City Limits doesn’t do endorsements. We can’t, under the rules that govern our tax-exempt status. But we wouldn’t even if we could. Our staff is too small to permit any real firewall between the decision to advocate for a candidate and the duty to cover them—or the person who beats them—aggressively after the votes are counted.
That’s not to say City Limits doesn’t have a point of view. Quite the opposite: We exist to pursue a more inclusive and just New York City, and our 40 years of work rests on the belief that journalism can inform the public in a way that strengthens democracy, because democracy can make the world a better place. We are journalists, not advocates, but City Limits sees its role as trying to lend some of the muscle of media to people and who have traditionally been locked out of power.
To say the least, last night’s election results challenge that mission—its premise, its ability to be achieved, everything about it. As citizens, the members of the City Limits staff each harbors her or his own strong emotions about what the election of Donald Trump means. Those are topics for another time and place. My purpose in writing to you today is to address what this most shocking of election outcomes means for us as journalists.
A searing, divisive postmortem of the searing, divisive episode that was Election 2016 is just beginning. The media will not escape that heat, and it shouldn’t. There is the question of how mainstream news outlets cover politics and policy, with their elevation of spectacle and opinion over real reporting and fact. There’s the issue of whether the people driving the mass media are too out of touch to understand what their fellow citizens are feeling.
There’s the question of whether, given the nonsense that passes for content on many cable channels, the U.S. media has so devalued and divided itself that what we say no longer really matters. Let’s face it: In a society where everyone just gets the news they agree with, there is no news. Are we there yet? Maybe. We certainly aren’t far from it.
However, the media’s flaws, deep and many as they are, aren’t the only thing for journalists to grapple with today. Regardless of how good or bad one is at journalism, it is possible that the job of reporting on government will be very much, much harder during the Trump era. Reporters have been the target of vitriol at his rallies, and a few have been personally targeted by his very harsh rhetoric. Critical journalists and outlets have been banned from his campaign events. The candidate has talked about “opening up” the country’s libel laws. And what will freedom of information look like under a president who, as candidates, refused to adhere to the basic custom of releasing his tax returns?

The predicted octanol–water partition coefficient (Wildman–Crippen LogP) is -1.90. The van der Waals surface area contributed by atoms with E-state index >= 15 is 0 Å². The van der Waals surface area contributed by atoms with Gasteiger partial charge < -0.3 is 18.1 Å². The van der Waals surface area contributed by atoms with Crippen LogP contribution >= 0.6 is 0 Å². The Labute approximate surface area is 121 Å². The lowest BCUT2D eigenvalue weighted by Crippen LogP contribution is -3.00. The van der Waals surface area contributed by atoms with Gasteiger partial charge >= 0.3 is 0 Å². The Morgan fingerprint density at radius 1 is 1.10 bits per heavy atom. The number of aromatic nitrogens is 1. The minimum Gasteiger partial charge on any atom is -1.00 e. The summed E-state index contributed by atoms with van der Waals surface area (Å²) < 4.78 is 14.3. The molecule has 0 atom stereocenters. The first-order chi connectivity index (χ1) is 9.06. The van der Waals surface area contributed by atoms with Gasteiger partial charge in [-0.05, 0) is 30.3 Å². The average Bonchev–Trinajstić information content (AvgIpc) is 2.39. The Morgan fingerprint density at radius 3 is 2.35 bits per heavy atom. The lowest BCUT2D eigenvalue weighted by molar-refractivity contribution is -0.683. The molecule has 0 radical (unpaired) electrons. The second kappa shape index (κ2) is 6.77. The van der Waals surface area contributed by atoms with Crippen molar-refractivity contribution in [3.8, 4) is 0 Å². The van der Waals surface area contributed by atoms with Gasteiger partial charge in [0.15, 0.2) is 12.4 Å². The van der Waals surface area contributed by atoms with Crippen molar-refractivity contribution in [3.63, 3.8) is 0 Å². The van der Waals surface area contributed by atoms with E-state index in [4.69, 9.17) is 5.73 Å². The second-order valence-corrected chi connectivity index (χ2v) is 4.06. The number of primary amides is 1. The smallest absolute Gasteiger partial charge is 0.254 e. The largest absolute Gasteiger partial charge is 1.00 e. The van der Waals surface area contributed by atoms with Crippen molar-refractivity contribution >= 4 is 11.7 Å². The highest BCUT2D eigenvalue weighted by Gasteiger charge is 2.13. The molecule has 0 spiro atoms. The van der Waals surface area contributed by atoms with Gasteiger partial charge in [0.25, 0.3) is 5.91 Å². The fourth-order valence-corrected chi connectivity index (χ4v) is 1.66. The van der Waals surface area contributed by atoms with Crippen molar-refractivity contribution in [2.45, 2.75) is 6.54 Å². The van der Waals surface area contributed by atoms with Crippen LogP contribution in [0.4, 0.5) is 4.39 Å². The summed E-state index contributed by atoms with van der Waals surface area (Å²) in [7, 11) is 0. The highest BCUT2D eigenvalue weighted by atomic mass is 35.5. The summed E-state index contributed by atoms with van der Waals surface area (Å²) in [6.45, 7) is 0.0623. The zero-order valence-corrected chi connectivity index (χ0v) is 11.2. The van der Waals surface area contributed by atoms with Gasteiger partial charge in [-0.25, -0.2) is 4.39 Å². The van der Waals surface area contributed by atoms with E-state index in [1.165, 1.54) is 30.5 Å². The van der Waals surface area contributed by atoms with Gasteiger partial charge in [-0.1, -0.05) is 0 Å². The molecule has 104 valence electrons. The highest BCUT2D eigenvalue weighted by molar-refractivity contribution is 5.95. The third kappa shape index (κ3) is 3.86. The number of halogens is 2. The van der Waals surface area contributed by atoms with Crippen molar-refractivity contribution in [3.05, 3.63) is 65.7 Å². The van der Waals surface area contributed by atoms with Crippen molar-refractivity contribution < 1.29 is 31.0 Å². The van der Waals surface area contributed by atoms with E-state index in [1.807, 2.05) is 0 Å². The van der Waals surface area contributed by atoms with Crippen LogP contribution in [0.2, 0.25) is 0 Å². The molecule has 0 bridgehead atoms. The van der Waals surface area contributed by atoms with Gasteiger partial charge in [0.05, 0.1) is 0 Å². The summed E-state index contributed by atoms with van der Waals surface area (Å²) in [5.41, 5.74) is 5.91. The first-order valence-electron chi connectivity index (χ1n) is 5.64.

Amid those grave questions and gaping doubts, City Limits today returns to the work it has done since 1976 of reporting deeply and tirelessly on problems and policies that affect New Yorkers—on housing and criminal justice, health and the environment, work and poverty.
We are not exempt from the questions and problems facing the media in the era that dawned early this morning, nor will we escape the challenges that reporters will encounter in trying to hold the powerful accountable in this new age. But our model of independent journalism—of going deep, dealing with complexity, trying to elevate neglected voices, being willing to step outside the comfort zones of class and race—is uniquely well suited to the challenging days that lie ahead.
We commit ourselves to doing more of that, and doing it better, as the Trump administration begins.
In that near future, as in our past, our readers will be the people who point us to the stories that matter, hold us accountable for reporting them as aggressively as possible and helps spread the word about the truth we uncover.
In this moment of great anxiety, we need each other more than ever.